Libertarianism Lost its Nobility

Have libertarians forgotten the whole point?

Libertarianism Lost its Nobility
Photo by Donovan Reeves / Unsplash

“One of the great mistakes is to judge policies and programs by their intentions rather than their results.” So said the modern libertarian apostle, Milton Friedman. Oft cited, the quote works to position Friedman and the likeminded against leftists and liberals, typically advocating a welfare state and social safety nets for the lowest. Only the welfare state is inefficient and much more likely to do harm. The ends justify the means. So says Milton Friedman.

The ethics of the market economy have transfixed economists and philosophers for centuries. The great debate tends to fall across a spectrum of Friedman’s “maximize profits to advance society” idea to the somewhat more mainstream Keynesian economics principles to finally a Marxist priority of human health and labor value.

However, a shallow moral debate has mapped the same spectrum. Libertarians have espoused being efficient and results-driven to contrast themselves from well-intentioned, but vacuous, liberals.

Were libertarians always like this? Who they look to in history would tell us otherwise.

Adam Smith has long been held as a giant of the libertarian ideal. Liberty Classics’ best-seller list, a libertarian publishing house focused on spreading the fundamentals of the philosophy, is topped by Smith’s books. lists him as one of its central thinkers. Indeed, Friedman could often be seen wearing an Adam Smith tie at lectures and interviews.

Of course, libertarianism was posthumously imposed on Smith. The philosopher put his work under the umbrella of a larger philosophy. Nevertheless, it’s worth dissecting whether Smith produced a normative theory for libertarianism. Are Friedman and Smith really from the same intellectual lineage?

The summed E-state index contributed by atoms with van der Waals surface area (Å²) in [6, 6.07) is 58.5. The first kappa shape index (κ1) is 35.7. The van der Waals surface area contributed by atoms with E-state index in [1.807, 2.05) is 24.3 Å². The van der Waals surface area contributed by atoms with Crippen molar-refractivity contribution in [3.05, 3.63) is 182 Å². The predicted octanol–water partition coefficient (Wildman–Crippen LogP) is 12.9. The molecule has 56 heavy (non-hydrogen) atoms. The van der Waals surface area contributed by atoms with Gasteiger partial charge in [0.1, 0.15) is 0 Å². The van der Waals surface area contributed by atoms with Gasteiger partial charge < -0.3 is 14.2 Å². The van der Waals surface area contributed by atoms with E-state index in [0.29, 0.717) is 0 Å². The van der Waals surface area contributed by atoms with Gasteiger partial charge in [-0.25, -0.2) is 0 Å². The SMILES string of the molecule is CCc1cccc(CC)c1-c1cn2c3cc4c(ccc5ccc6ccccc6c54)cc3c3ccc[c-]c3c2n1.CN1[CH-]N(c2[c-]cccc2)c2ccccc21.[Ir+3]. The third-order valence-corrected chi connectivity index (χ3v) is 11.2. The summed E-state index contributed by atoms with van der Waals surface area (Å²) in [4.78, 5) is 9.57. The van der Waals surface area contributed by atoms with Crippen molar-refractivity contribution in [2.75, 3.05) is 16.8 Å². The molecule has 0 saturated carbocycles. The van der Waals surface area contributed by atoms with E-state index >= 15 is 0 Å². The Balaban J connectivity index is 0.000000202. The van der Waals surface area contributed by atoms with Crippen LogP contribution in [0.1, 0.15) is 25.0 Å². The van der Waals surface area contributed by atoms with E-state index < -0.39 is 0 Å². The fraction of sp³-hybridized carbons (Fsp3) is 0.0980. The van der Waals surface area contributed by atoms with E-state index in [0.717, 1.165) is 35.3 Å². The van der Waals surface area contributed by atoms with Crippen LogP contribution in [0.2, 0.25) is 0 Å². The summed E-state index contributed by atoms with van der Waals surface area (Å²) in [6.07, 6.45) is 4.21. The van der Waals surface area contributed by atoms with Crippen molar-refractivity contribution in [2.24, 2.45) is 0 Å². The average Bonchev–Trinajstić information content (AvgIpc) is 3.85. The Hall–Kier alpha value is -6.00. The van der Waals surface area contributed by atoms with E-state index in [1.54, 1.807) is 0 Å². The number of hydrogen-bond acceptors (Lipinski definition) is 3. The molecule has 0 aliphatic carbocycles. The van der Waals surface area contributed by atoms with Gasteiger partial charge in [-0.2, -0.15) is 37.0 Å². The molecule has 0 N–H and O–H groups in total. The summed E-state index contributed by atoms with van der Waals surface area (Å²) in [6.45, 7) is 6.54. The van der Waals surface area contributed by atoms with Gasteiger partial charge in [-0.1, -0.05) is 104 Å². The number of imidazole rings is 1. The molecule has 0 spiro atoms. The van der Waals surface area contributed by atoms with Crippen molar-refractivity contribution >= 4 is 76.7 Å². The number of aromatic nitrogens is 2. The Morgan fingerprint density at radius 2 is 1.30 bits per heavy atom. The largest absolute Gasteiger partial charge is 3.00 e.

Smith’s analyses of market economies and the world around him have provided libertarians numerous reasons to believe that exceptionally limited government makes for great societies. The most cited reference is the “invisible hand,” found both in Theory of Moral Sentiments and Wealth of Nations. Particularly in the former, Smith writes that the owners of the means of production redistribute their wealth equitably among their laborers, naturally, and without government intervention. Friedman defined the practice of the invisible hand as, “the way in which voluntary acts of millions of individuals each pursuing his own objectives could be coordinated, without central direction, through a price system.” Those finding success on their own wouldn’t need government intervention to make society better.

With this interpretation. Friedman would be right to see Smith as outlining a normative account of ends, not means. The ends should simply be limited intervention. Moral rightness and prosperity will follow.

Though reading more deeply, we find that Friedman might have turned Smith’s work on its head. Smith’s first work, Theory of Moral Sentiments, begins with the nature of humanity, which delivers us to the impossible thought of the invisible hand.

To Smith, the very first neurological capacity that makes us human is our capacity to feel sympathy.  Sympathy is the basis for our society. Care for each other helps keep the peace.

Sympathy also creates our functioning market economy. The invisible hand, directed by the impartial spectator, directs our profits to benefit society. (For those unfamiliar, the impartial spectator is effectively the little voice in our heads that tells us what is good and what is not. I might consciously screw over my friend by returning his car on empty, though in my mind I’ll know that I shouldn’t have done that). Profits will be redistributed naturally because owners of the means of production simply will not be able to stomach seeing their fellow man overworked or homeless.